Last week, I shared a little bit about the awesome Honor Flight that I was lucky to be a part of and what a great experience we had. It was literally a day of kindness… which was cool since that is one of the attributes that my great uncle is known for. He is also known for his compassion. 

Kindness and compassion aren’t necessarily celebrated as top leadership traits in the world of work and yet any one of us knows that working for or with someone kind and compassionate is a pretty great experience. 

What can we learn from this? 

  1. Live into your strengths, whatever they are
  2. Don’t worry if you lack the “traditional” qualities
  3. Actions leave a lasting impact, even seemingly ordinary ones

First and foremost, you need to identify and accept  your wonderful, weird strengths. Then use them wherever and whenever you can! If it’s compassion and kindness, like my great uncle, do that! If it’s strategy and planning, do that!

Second, the narrow definitions we see on what makes a great employee or leader often fail to take into account the first point. When we’re using our strengths, we will be most successful. That will look different for each of us, of course, but the fact remains. In the case of my great uncle, his approach was different than many educators of that time. Instead of focusing on discipline, he leaned into his strengths of kindness and compassion.

Third, our ordinary actions in our ordinary moments in any given ordinary day are often the things that are most vividly remembered later. I love the irony of this! My kids are frequent reminders to me because we always talk about our favorite part of the day before bedtime. 9 times out of 10, it’s the everyday activity that stands out for them: reading books together or playing a game or watching our favorite show as a family. No fancy trip to a theme park or over-the-top gift required! Just hanging out doing the stuff we were going to do anyway. Basically extra ordinary is all that’s required.

That brings me back to my great uncle. He’s spent his life displaying kindness and compassion, regardless of if it was in style or what “successful” leaders did. It wasn’t noteworthy or award-winning. It was weaved into his ordinary every day. And it was so memorable that many of his former 6th grade students felt the need to thank him for it nearly 50 years later. That’s pretty extraordinary to me!

#PositiveAction Think about the legacy you’re creating by using your strengths. How are you making your ordinary days extraordinary?

Photo created by me. 

 

Throw kindness around like confetti
The lesson: You can never have too much kindness

I had the privilege to fly with my great uncle, a WWII Navy veteran, on the Honor Flight last weekend. It was an action-packed, whirlwind of a day (starting at 3am and ending around 11pm!) and it took me a several days to collect my thoughts around it.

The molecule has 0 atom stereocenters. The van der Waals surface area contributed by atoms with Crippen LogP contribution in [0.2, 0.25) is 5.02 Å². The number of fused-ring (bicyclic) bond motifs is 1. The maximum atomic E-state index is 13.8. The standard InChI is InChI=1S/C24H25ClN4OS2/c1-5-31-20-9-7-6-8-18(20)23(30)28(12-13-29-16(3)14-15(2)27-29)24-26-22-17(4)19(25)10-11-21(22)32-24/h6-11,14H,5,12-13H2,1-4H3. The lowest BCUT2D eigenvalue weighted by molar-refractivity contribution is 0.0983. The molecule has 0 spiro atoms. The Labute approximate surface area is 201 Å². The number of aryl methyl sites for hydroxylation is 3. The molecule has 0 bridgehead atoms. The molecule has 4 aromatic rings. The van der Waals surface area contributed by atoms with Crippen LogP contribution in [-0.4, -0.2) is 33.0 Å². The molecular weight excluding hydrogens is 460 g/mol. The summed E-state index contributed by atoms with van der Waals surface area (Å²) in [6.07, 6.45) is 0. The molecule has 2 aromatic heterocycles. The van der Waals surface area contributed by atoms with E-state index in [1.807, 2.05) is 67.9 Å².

For those that don’t know, the Honor Flight takes veterans on a trip to Washington D.C. to visit the monuments and memorials and creates a day that is all about thanking them for their service to our country. 

As part of the flight, families collect letters from friends and family members to give to the veteran to show our love and appreciation for them. Several of the letters we collected were from former students that my uncle taught in the 1960’s. Back then, he was teaching 6th grade and it was interesting to see multiple letters come from students in those classes.

One of his former students happens to live in the Washington D.C. area and asked if she could meet up with us during the day. We had the opportunity to meet at the National Mall at the WWII memorial. She showed up with a welcome sign and greeted our bus.

After my uncle’s surprise of seeing a student and some catching up, along with many photos taken, I asked her the question that had been on my mind since the letters had arrived weeks before. What was it that was so memorable about her 6th grade teacher that she would be willing to go out of her way on a gorgeous fall Saturday and meet up with us?

Her answer: Kindness.

She remembered the kindness he showed her in 6th grade, whether teaching or helping her with a problem, like the time she forgot her swimming suit for Friday swim. It was the kindness she remembered vividly all these years later.

And she wasn’t the only one! So many of the 30+ letters we got mentioned kindness and how much of a difference that made in people’s lives. 

What’s interesting is that I had noticed kindness from others all day as we participated in the Honor Flight. Flight team members, bus captains, volunteers, even total strangers all showered us with kindness throughout the day and that huge amount of kindness made it  truly memorable. I’ve never been part of a day-long celebration of kindness before and it was remarkable! 

I know that I’ll remember the kindness that surrounded us for a long time (maybe as long as those 6th grade students have!). It was a great reminder for me on how I want to show up in life and at work.

#PositiveAction How can you throw kindness around like confetti today? 

Photo by me, of my starting-to-get-worn notebook that is on pace to run out of empty pages by year’s end. 

 

I took the above picture while I was out walking last week. I try to get outside more in fall because it’s my favorite season! On my walk, I was enjoying sunshine, warm air, and all the sights and sounds of fall when I came upon this feather. It got me thinking (which I’ve learned to embrace, since I have yet to find a way to keep my brain from running down random pathways pretty much all the time!). 

This feather used to be attached to a bird. I’m no ornithologist, so I can’t tell you which one, but here’s something I do know about birds. They need feathers. Feathers help them stay warm. More importantly, birds need feathers in order to fly.